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‘I can cope’ or ‘just snap out of it’ not the key to mental wellbeing

This week, beyondblue released data that shows just half the Australian population knows anxiety is not part of someone’s personality; and only 60 per cent understand anxiety is not just stress.

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And that makes me, well, anxious. Because that’s a lot of people who’ve got a very wrong idea.

Speaking of lots of people, Australian Bureau of Statistics data shows 26 per cent of people experience an anxiety condition in their lives, with nearly 3 million currently experiencing an anxiety disorder, making it more common than depression.

To put that in perspective, 2.83 million people watched the AFL Grand Final which was the highest rating TV show in Australia last year.

This isn’t an isolated problem. But one of the most insidious things about mental health problems is how isolating they are. They have a terrible way of cutting you off from other people at a time when you need understanding and support so very much.

And I get it. If you’re the friend or partner or colleague of someone with anxiety, it’s frustrating to have to deal with their getting stressed for seemingly irrational reasons. Anxiety is tiring to deal with.

Believe me, it’s even more tiring when you’re the one suffering. Imagine being on tenterhooks, lightheaded but leaden with dread, stomach full of butterflies erupting in waves of nausea, tingling in your limbs and an inability to sit still for even a moment. And those are just some of the possible symptoms.

When it wears off, it feels how I imagine it would be to have gone ten rounds with Muhammed Ali after running an ultramarathon. (I say imagine, because I’ve never actually been in a boxing ring or jogged anything longer than a fun run.)

What I do know is that that some days I battle anxiety, but I’m not an anxious person. I have no fear of speaking in public nor traveling alone in foreign countries. I’ve thrived working in the pressure cooker of ministerial offices and newsrooms, and had the time of my life jumping out of planes and abseiling down cliff faces.  

Certain situations, though, cause me more worry than they should. And so I’ve learned how to manage this through exercise and meditation and reaching out for support when I need it. Different tactics and treatments work for different people, but the principle is essentially the same as how an asthmatic might take medication, identify and avoid their triggers, and take up exercise to increase their lung capacity (an approach that worked remarkably well for one Kieren Perkins).

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Part of the problem we have in grappling with these disorders is that the vocabulary we have to describe them is woefully inadequate. When we say “anxiety” do we mean feeling a bit stressed, or full blown panic, or something in between? What about “depression”? Does that imply someone is merely feeling down or flailing in the grip of the black dog?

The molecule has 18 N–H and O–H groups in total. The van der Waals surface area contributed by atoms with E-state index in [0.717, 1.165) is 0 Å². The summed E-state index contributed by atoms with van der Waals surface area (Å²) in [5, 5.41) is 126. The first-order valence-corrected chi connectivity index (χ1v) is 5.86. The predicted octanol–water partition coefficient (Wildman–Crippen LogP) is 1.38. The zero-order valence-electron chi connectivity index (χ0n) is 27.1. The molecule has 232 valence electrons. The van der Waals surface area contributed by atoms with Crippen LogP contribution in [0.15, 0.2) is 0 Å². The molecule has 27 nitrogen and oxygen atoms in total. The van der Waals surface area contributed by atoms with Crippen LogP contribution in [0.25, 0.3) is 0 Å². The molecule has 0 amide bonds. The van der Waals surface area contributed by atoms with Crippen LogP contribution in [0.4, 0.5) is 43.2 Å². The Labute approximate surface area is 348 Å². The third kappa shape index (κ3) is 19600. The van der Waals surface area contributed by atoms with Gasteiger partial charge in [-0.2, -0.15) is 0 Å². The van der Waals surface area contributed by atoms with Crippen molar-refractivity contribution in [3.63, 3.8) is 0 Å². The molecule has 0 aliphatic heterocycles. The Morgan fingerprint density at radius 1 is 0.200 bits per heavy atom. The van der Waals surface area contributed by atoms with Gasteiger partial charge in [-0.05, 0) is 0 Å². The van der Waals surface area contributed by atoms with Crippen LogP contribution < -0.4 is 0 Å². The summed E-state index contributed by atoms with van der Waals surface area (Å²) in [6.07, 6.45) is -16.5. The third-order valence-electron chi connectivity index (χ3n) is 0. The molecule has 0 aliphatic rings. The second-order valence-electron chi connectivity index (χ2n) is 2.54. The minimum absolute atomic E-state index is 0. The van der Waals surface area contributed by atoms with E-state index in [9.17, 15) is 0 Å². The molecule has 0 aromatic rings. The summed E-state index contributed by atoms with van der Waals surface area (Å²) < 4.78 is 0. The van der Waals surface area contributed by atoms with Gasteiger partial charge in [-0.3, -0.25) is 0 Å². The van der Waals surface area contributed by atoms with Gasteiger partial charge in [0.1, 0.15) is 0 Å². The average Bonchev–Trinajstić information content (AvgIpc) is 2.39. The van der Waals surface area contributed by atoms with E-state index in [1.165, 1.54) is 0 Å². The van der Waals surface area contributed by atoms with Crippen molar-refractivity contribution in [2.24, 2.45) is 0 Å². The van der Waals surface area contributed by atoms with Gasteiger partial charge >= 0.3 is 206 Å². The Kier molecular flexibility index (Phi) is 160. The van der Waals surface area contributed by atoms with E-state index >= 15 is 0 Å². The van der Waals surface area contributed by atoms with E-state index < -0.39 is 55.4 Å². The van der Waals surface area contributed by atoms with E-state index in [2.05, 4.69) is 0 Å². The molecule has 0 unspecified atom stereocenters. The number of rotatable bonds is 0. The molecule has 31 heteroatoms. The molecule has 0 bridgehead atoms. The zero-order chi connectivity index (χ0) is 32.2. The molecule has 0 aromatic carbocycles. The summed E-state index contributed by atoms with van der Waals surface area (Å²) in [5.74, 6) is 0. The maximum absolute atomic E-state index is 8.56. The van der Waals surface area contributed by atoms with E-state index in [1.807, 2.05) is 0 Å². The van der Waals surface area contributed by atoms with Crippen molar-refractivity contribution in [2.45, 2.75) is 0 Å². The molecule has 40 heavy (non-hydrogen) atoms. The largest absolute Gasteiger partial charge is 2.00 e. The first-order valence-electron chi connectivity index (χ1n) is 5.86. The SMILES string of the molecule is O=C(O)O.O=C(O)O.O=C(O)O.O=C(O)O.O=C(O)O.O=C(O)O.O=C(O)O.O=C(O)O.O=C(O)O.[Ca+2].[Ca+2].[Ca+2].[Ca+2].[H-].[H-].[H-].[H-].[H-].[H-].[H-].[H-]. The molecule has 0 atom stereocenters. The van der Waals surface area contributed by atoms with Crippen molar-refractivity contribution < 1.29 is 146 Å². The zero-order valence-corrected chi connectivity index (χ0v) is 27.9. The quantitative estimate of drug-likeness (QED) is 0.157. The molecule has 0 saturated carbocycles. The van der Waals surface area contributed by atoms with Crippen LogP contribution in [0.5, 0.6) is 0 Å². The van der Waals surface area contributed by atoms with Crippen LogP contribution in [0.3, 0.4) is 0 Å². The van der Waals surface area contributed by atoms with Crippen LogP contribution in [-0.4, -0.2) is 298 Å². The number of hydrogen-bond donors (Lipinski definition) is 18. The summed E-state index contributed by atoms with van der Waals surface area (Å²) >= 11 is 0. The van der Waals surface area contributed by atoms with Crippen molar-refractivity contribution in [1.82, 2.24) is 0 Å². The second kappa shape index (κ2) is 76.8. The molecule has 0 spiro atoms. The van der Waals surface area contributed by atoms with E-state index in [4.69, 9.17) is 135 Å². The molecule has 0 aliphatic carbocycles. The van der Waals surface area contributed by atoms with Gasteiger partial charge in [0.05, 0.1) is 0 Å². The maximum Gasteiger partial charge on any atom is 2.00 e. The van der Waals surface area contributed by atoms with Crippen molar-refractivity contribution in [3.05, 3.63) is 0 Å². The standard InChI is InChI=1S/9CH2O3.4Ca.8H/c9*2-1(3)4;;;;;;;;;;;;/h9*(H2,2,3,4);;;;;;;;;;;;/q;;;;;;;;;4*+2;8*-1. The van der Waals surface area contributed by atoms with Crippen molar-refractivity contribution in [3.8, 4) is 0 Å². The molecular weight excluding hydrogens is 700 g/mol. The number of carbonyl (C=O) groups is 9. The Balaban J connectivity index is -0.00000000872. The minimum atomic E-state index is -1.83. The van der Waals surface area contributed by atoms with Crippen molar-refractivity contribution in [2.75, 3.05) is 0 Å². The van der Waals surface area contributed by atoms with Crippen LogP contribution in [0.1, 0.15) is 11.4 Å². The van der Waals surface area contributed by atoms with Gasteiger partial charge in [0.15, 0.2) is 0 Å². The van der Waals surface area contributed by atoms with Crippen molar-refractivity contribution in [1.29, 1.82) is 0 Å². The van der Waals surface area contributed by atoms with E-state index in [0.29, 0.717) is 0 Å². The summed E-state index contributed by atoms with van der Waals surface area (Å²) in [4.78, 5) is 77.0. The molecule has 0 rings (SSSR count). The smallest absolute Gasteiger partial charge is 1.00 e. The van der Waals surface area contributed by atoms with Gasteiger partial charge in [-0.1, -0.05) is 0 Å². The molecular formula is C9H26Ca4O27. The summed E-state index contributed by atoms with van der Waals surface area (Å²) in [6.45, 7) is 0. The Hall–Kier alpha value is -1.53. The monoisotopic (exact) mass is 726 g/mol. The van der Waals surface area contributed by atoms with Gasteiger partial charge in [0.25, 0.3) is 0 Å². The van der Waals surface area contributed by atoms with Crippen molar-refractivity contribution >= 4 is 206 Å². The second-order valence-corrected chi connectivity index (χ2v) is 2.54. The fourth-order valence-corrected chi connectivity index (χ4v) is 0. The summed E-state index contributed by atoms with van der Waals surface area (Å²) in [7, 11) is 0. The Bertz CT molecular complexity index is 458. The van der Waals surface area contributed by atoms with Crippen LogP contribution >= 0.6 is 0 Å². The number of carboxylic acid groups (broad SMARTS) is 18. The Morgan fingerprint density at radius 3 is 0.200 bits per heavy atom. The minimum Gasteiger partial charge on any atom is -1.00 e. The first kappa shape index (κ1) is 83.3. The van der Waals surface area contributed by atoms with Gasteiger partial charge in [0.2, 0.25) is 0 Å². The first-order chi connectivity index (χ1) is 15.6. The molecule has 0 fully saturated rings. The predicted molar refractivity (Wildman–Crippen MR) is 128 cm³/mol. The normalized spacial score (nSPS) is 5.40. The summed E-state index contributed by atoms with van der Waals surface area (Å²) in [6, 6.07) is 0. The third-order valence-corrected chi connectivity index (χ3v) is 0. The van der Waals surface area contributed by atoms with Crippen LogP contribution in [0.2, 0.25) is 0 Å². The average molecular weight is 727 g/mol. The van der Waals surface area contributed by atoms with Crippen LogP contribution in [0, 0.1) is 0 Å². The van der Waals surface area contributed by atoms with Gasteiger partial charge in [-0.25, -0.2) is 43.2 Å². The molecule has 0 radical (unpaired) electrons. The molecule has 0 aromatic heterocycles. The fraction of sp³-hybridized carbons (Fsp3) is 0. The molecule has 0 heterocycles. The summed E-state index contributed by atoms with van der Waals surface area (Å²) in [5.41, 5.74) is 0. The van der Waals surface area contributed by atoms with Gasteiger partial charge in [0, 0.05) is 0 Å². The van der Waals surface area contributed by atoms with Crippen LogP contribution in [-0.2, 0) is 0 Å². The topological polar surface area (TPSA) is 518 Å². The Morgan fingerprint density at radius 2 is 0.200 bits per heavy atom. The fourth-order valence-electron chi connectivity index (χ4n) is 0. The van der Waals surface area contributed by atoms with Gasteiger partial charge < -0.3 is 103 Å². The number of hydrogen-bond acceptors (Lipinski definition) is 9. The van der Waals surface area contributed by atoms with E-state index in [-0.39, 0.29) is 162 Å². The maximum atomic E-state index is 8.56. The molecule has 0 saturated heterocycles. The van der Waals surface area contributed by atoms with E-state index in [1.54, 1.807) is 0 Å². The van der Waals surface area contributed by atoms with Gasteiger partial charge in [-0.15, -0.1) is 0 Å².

If the Sami language of Scandinavia has 180 words for snow and ice, surely in our angst-ridden modern age we can come up with a more nuanced terminology to help us clarify the difference between “a brief twinge of worry“, “a nagging feeling that something’s wrong” and “this Oh My God stomach-churning sense of impending doom.”

Which leads us to the second problem – these terms exist on a continuum of emotional and physiological states, and it can be hard to pinpoint the moment where the normal becomes the maladaptive.

One working definition is that an anxiety disorder becomes that – a disorder – when it persistently interferes with your ability to cope with daily life. Or, to put it another way, it’s normal to feel anxious when faced with something stressful, but not so normal to keep feeling anxious when that stressor is removed.

The real problem, however, has nothing to do with semantics and everything to do with the fact that believing that anxiety is a personality trait or an inability to cope with stress takes the issue and pins it firmly back on the victim as a character flaw. You’d be fine if only you stopped being such a drama queen. Just get a grip, get over it, it’s no big deal.

But doing any of those things is as impossible as sternly telling the diabetic to just start producing insulin already. It doesn’t solve anything and in fact, makes it worse by actively discouraging people from seeking help that’s both available and effective.

Encouraging widespread acceptance and understanding that anxiety disorders are common and treatable isn’t a hard ask – but it will make the lives of millions a bit easier. 

Danielle Bevins-Sundvall is a former ministerial policy adviser and writer. She tweets @DaniKBevins. 

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